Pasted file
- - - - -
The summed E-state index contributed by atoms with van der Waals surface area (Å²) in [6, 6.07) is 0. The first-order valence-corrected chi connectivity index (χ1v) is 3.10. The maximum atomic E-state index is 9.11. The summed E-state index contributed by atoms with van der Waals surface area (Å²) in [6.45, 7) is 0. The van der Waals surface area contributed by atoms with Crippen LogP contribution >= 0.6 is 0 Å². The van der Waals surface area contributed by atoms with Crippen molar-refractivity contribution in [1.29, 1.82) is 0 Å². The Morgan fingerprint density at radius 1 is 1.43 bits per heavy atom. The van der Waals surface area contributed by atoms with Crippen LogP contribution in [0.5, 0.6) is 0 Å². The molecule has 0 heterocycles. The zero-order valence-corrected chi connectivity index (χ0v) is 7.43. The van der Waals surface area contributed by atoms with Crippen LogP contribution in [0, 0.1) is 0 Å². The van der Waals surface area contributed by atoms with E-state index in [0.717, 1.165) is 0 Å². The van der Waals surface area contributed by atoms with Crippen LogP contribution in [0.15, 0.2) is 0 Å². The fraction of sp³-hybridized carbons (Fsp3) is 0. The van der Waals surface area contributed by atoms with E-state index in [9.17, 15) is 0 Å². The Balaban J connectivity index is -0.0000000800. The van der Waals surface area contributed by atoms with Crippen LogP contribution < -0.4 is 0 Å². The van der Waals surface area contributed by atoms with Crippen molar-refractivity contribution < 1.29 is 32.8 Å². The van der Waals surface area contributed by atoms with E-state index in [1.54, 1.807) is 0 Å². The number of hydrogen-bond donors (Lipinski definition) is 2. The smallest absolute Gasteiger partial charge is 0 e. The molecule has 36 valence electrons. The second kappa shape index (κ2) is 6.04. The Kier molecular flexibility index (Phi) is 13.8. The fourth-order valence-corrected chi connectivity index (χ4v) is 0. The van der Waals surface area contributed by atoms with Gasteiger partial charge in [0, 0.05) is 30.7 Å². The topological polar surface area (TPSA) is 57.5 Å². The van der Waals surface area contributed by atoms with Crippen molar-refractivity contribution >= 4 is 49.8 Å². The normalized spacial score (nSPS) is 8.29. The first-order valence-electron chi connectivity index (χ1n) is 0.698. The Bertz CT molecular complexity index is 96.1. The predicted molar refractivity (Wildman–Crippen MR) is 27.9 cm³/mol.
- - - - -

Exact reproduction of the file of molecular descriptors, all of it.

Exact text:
The summed E-state index contributed by atoms with van der Waals surface area (Å²) in [6, 6.07) is 0. The first-order valence-corrected chi connectivity index (χ1v) is 3.10. The maximum atomic E-state index is 9.11. The summed E-state index contributed by atoms with van der Waals surface area (Å²) in [6.45, 7) is 0. The van der Waals surface area contributed by atoms with Crippen LogP contribution >= 0.6 is 0 Å². The van der Waals surface area contributed by atoms with Crippen molar-refractivity contribution in [1.29, 1.82) is 0 Å². The Morgan fingerprint density at radius 1 is 1.43 bits per heavy atom. The van der Waals surface area contributed by atoms with Crippen LogP contribution in [0.5, 0.6) is 0 Å². The molecule has 0 heterocycles. The zero-order valence-corrected chi connectivity index (χ0v) is 7.43. The van der Waals surface area contributed by atoms with Crippen LogP contribution in [0, 0.1) is 0 Å². The van der Waals surface area contributed by atoms with E-state index in [0.717, 1.165) is 0 Å². The van der Waals surface area contributed by atoms with Crippen LogP contribution in [0.15, 0.2) is 0 Å². The fraction of sp³-hybridized carbons (Fsp3) is 0. The van der Waals surface area contributed by atoms with E-state index in [9.17, 15) is 0 Å². The Balaban J connectivity index is -0.0000000800. The van der Waals surface area contributed by atoms with Crippen LogP contribution < -0.4 is 0 Å². The van der Waals surface area contributed by atoms with Crippen molar-refractivity contribution < 1.29 is 32.8 Å². The van der Waals surface area contributed by atoms with E-state index in [1.54, 1.807) is 0 Å². The number of hydrogen-bond donors (Lipinski definition) is 2. The smallest absolute Gasteiger partial charge is 0 e. The molecule has 36 valence electrons. The second kappa shape index (κ2) is 6.04. The Kier molecular flexibility index (Phi) is 13.8. The fourth-order valence-corrected chi connectivity index (χ4v) is 0. The van der Waals surface area contributed by atoms with Gasteiger partial charge in [0, 0.05) is 30.7 Å². The topological polar surface area (TPSA) is 57.5 Å². The van der Waals surface area contributed by atoms with Crippen molar-refractivity contribution >= 4 is 49.8 Å². The normalized spacial score (nSPS) is 8.29. The first-order valence-electron chi connectivity index (χ1n) is 0.698. The Bertz CT molecular complexity index is 96.1. The predicted molar refractivity (Wildman–Crippen MR) is 27.9 cm³/mol.